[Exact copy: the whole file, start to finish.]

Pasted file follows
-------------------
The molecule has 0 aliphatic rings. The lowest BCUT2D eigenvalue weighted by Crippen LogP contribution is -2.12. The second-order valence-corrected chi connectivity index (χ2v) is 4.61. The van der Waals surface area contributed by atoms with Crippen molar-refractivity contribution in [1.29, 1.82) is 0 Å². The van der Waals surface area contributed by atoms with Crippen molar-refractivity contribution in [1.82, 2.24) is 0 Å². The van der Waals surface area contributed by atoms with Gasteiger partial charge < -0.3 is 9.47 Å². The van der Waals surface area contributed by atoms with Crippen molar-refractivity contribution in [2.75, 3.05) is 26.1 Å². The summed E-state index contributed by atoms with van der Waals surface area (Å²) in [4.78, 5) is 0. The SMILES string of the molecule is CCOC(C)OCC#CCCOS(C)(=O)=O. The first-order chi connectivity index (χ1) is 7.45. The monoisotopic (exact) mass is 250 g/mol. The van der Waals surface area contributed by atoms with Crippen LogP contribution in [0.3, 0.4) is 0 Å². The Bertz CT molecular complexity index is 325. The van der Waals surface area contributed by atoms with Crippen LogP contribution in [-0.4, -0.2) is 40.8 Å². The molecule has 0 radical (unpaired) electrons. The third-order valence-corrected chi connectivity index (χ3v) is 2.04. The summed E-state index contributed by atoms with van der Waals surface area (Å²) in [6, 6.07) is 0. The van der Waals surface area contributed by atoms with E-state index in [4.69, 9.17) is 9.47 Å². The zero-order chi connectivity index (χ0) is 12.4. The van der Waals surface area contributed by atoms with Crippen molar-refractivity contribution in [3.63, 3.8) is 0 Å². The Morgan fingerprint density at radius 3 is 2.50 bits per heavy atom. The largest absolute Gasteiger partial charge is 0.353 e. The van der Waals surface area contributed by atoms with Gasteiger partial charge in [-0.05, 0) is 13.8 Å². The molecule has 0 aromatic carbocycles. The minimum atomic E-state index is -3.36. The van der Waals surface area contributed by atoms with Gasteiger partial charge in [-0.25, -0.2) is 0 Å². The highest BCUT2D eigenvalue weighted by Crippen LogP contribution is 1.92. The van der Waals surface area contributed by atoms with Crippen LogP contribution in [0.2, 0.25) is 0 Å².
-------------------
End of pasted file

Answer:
The molecule has 0 aliphatic rings. The lowest BCUT2D eigenvalue weighted by Crippen LogP contribution is -2.12. The second-order valence-corrected chi connectivity index (χ2v) is 4.61. The van der Waals surface area contributed by atoms with Crippen molar-refractivity contribution in [1.29, 1.82) is 0 Å². The van der Waals surface area contributed by atoms with Crippen molar-refractivity contribution in [1.82, 2.24) is 0 Å². The van der Waals surface area contributed by atoms with Gasteiger partial charge < -0.3 is 9.47 Å². The van der Waals surface area contributed by atoms with Crippen molar-refractivity contribution in [2.75, 3.05) is 26.1 Å². The summed E-state index contributed by atoms with van der Waals surface area (Å²) in [4.78, 5) is 0. The SMILES string of the molecule is CCOC(C)OCC#CCCOS(C)(=O)=O. The first-order chi connectivity index (χ1) is 7.45. The monoisotopic (exact) mass is 250 g/mol. The van der Waals surface area contributed by atoms with Crippen LogP contribution in [0.3, 0.4) is 0 Å². The Bertz CT molecular complexity index is 325. The van der Waals surface area contributed by atoms with Crippen LogP contribution in [-0.4, -0.2) is 40.8 Å². The molecule has 0 radical (unpaired) electrons. The third-order valence-corrected chi connectivity index (χ3v) is 2.04. The summed E-state index contributed by atoms with van der Waals surface area (Å²) in [6, 6.07) is 0. The van der Waals surface area contributed by atoms with E-state index in [4.69, 9.17) is 9.47 Å². The zero-order chi connectivity index (χ0) is 12.4. The van der Waals surface area contributed by atoms with Crippen molar-refractivity contribution in [3.63, 3.8) is 0 Å². The Morgan fingerprint density at radius 3 is 2.50 bits per heavy atom. The largest absolute Gasteiger partial charge is 0.353 e. The van der Waals surface area contributed by atoms with Gasteiger partial charge in [-0.05, 0) is 13.8 Å². The molecule has 0 aromatic carbocycles. The minimum atomic E-state index is -3.36. The van der Waals surface area contributed by atoms with Gasteiger partial charge in [-0.25, -0.2) is 0 Å². The highest BCUT2D eigenvalue weighted by Crippen LogP contribution is 1.92. The van der Waals surface area contributed by atoms with Crippen LogP contribution in [0.2, 0.25) is 0 Å².